The effect is very distinct and rather consistent across many data sets, especially in case of LIBSVM (see Figs. 3, 4). However, there are exceptions. For example, subsampling allows for better models and thus more accurate solutions for SVMperf, LLSVM, CVM and BVM on the poker problem. In this case, the best solution for BVM with subsampling achieves an error rate of 0.39, while the best solution without subsampling only achieves 0.46 and needs twice the training time. We suspect that the poker data set is quite redundant, and subsampling has therefore a positive impact for these solvers. This effect can also be seen on the cover type data set, but here it can be explained by the HPC cluster enforcing a wall time of 8 h which effectively cuts off some otherwise well-tuned solutions, in particular without subsampling (a subsampling rate close to one).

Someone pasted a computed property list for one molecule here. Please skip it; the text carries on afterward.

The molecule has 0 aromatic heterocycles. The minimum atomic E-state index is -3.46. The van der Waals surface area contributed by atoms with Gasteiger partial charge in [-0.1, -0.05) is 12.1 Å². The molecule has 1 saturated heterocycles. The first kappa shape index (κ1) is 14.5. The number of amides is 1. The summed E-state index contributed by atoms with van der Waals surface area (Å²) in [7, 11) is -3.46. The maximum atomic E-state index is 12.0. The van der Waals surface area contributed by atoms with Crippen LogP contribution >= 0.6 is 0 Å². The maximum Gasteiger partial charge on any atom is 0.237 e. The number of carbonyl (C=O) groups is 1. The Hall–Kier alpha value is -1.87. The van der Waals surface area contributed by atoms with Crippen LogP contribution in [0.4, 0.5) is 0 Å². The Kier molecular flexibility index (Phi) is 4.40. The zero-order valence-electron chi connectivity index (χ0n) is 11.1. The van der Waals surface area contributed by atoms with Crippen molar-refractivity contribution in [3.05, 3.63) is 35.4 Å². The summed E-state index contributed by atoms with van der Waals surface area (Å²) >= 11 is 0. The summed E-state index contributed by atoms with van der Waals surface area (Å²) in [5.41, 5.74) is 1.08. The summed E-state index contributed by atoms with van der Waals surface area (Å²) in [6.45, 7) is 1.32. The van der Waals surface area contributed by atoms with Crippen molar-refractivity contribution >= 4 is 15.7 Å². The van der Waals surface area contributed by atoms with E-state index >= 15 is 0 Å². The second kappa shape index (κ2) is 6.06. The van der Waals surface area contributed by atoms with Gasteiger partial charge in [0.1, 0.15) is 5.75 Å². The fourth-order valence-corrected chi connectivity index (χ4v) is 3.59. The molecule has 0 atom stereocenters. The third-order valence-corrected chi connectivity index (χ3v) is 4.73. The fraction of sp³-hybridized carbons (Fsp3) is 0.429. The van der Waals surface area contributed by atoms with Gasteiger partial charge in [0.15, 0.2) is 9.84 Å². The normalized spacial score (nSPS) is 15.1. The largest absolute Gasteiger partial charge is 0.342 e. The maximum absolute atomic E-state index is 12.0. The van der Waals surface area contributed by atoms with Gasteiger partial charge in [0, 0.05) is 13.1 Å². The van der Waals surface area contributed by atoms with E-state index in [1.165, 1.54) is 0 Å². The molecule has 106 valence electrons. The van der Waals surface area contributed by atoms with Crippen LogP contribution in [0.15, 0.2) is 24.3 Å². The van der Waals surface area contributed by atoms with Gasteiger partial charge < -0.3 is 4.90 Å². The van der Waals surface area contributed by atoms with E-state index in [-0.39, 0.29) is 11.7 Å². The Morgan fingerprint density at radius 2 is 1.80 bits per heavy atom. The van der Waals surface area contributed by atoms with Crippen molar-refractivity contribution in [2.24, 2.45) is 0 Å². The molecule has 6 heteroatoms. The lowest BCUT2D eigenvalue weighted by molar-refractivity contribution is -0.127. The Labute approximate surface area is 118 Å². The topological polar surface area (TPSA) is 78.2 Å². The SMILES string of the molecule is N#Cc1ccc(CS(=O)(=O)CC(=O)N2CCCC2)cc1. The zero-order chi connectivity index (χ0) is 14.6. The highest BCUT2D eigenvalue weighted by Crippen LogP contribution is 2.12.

Fig. 4

Pareto fronts for the targets test error and training time on the poker data set with subsampling. Note that the plot is cut off at the right border

Which solver to choose Naturally one is inclined to put a ranking on the performance of the examined solvers. For many reasons this is not possible. First and foremost, no single solver dominates the Pareto front completely, not even on a single data set. Also the unavoidable design decisions like the selection of benchmark problems, number of repetitions, and the low budget of the parEGO optimizer do not allow for a final ranking of the performance of the solvers. Nonetheless, the set of all Pareto fronts of the experiment with subsampling allows to make slightly weaker qualitative statements. Nearly all of the Pareto fronts are dominated by LIBSVM and SVMperf, see Fig. 5.

To substantiate this observation we compute the ratio of the dominated hypervolume of the two solvers LIBSVM and SVMperf to the total dominated hypervolume of all solvers, see Table 4. Note that we calculated the hypervolume on the same scale as Fig. 5 except for the square root transformation.